Egypt wakes up to Nile dam fait accompli
CAIRO - Egypt, Ethiopia and Sudan are to sign an agreement allowing two French consulting firms to study the impact of a multibillion-dollar hydroelectric dam being built by Ethiopia on the Nile.
It took the three countries almost two years to reach consensus on which firms should conduct the studies and the methodology and the time the firms will take to finalise them.
Meanwhile, Ethiopia is speeding up work on the dam, which is about 60% complete. Filling of the first phase of the reservoir is expected to begin in July.
Filling the reservoir will significantly reduce the amount of water reaching Egypt from the Nile, the country’s main source of water.
Egyptians claim Ethiopia is delaying negotiations on the project so that, by the time any conclusion is reached, construction is so far advanced that no substantial changes can be made.
“Ethiopia has succeeded in stalling and buying time to construct the dam and make it a reality,” said Mohamed el-Shazly, a former diplomat and a veteran of African politics. “The fact is simply that Egypt has already given up its water rights by allowing Ethiopia to waste its time in useless negotiations.”
Egypt has moved from denying the presence of the dam, to shock at the pace of construction and then to last-ditch attempts to retain its water rights, which stem from a 1929 agreement that makes the construction of dams by Nile basin countries conditional on the approval of Egypt and Sudan.
Egyptian President Abdel Fattah al-Sisi has tried to move away from the language of force used by his predecessors, to diplomacy and cooperation.
He signed a declaration of principles with Ethiopia in March 2015, a document that recognises Ethiopia’s right to economic development and, consequently, the construction of the dam, provided that it would not negatively affect Egypt’s Nile water share. The document is, however, not binding, experts said.
Egypt receives 1.6 billion cubic metres of water from the Nile every year. However, the country needs 2 billion cubic metres of water to meet domestic and agricultural needs every year. Egypt is expected to be deprived of 280 million-425 million cubic metres of water as Ethiopia fills its dam reservoir.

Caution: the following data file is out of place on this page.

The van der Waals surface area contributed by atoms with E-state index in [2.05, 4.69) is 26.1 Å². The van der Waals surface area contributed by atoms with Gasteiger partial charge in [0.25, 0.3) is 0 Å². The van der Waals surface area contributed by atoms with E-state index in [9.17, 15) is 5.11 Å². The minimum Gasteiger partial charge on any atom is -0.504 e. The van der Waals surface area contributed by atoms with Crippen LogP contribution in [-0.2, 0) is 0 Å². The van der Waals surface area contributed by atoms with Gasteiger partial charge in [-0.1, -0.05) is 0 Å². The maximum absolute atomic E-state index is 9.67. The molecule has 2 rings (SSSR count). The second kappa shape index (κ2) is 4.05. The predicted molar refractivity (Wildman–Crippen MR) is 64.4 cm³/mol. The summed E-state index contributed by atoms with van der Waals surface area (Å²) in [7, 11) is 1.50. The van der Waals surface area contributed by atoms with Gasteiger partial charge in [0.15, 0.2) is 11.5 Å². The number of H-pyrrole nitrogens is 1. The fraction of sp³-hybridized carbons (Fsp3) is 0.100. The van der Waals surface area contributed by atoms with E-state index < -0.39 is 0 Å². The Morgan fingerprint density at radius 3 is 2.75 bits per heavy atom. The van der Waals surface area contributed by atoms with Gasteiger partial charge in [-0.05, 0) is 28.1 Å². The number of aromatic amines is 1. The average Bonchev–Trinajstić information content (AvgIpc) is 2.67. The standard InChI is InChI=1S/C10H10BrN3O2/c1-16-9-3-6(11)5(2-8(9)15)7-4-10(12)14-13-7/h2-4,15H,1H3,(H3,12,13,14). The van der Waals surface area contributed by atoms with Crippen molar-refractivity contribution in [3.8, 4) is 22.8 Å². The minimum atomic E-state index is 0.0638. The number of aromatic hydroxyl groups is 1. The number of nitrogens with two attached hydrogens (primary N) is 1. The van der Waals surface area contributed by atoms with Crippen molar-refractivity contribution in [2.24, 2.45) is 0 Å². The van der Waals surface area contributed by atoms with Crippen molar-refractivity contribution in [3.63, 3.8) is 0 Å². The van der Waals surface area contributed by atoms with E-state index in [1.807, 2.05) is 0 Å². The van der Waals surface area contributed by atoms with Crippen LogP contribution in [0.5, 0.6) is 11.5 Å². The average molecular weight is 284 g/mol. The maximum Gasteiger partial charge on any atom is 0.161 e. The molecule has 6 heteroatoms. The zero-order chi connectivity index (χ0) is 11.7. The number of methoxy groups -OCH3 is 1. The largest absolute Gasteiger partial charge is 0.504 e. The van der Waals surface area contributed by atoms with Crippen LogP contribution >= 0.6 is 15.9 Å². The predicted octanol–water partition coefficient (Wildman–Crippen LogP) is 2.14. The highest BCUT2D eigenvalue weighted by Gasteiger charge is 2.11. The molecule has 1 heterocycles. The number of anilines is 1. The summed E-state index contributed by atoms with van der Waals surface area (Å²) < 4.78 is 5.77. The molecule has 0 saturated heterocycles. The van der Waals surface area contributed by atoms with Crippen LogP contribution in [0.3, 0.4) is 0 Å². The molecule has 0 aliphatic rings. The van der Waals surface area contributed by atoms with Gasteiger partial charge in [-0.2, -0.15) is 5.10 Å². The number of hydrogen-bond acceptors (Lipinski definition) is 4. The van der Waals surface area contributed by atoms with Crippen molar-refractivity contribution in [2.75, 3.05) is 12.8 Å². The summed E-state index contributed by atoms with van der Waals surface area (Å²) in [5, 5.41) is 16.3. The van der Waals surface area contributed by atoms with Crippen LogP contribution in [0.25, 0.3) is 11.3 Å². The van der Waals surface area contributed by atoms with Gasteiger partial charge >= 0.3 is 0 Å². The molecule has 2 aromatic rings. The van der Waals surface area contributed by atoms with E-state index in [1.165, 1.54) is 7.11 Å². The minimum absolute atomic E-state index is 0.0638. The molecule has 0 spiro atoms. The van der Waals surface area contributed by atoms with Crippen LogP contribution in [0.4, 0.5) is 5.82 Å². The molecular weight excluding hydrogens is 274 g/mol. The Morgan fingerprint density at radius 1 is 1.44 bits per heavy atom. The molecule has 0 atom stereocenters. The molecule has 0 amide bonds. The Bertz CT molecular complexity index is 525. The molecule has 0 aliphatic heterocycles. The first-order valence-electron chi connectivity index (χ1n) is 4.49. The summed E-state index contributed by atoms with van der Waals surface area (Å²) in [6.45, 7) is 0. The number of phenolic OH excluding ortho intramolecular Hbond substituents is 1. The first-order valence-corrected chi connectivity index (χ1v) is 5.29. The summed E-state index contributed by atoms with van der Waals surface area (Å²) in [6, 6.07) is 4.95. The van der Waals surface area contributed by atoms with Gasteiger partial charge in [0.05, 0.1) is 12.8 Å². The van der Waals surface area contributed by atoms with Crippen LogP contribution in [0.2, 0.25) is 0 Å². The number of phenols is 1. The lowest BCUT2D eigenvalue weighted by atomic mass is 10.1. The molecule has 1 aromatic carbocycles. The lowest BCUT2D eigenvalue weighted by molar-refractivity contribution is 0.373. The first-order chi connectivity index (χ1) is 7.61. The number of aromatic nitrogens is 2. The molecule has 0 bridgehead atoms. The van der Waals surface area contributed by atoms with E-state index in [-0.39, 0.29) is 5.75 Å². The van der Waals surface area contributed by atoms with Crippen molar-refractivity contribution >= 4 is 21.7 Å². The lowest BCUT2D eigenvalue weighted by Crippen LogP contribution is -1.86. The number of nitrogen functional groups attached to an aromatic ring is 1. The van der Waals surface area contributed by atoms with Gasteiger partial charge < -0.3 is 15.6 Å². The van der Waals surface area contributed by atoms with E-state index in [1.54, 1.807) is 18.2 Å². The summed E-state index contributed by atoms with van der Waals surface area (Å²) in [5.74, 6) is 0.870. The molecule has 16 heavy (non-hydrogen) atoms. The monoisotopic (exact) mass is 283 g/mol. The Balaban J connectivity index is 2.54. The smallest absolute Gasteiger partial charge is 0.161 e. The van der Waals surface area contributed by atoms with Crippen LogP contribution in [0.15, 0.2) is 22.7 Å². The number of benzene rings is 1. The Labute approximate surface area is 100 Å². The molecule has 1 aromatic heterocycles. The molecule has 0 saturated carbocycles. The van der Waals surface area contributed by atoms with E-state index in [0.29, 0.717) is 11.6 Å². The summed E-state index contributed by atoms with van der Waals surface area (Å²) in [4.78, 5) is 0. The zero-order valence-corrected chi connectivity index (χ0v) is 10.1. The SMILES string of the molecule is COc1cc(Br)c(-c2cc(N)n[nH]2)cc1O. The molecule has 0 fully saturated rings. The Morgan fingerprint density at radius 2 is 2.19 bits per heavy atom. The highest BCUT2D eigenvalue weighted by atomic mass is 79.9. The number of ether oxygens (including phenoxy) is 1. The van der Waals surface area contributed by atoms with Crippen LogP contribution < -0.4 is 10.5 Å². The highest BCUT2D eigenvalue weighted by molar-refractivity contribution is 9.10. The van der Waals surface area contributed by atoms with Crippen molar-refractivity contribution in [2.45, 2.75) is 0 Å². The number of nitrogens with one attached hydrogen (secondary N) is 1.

“This will be devastating to our country,” said Meghawry Shehata, an Egyptian water expert. “We are talking here about a catastrophic project that Egypt will pay very dearly for.”
Other experts said that, by the time the studies by the French consulting firms are finalised with Egypt, Ethiopia and Sudan, the dam will have been completed.
“Ethiopia needs to halt the construction now. Otherwise the studies, when completed, will be useless and no changes could be introduced if the French firms prove that the dam design as it is will harm both Egypt and Sudan,” Shehata said.
This is not how Egyptian decision makers see the matter. Cairo seems to have realised that the dam has become a reality and is trying to figure out how it can compensate for the loss of water because of it.
On August 5th, 2014, Sisi almost acknowledged that. He said he could only negotiate with the Ethiopians over the time they need to fill the dam reservoir.
“We can only negotiate on whether this dam reservoir will be filled in three, five, seven or 12 years,” Sisi said.
He accused his predecessors of “swimming against the tide [by rejecting construction of the dam]… because they did not know the realities”.
“We will sign binding agreements with our brothers in Ethiopia [on the dam],” Sisi said. “So, we must have thorough calculations on how we will compensate the water we will lose as they fill the dam reservoir.”
Building water desalination and sewage treatment plants as well as introducing modern water-saving irrigation systems are among Sisi’s alternative plans.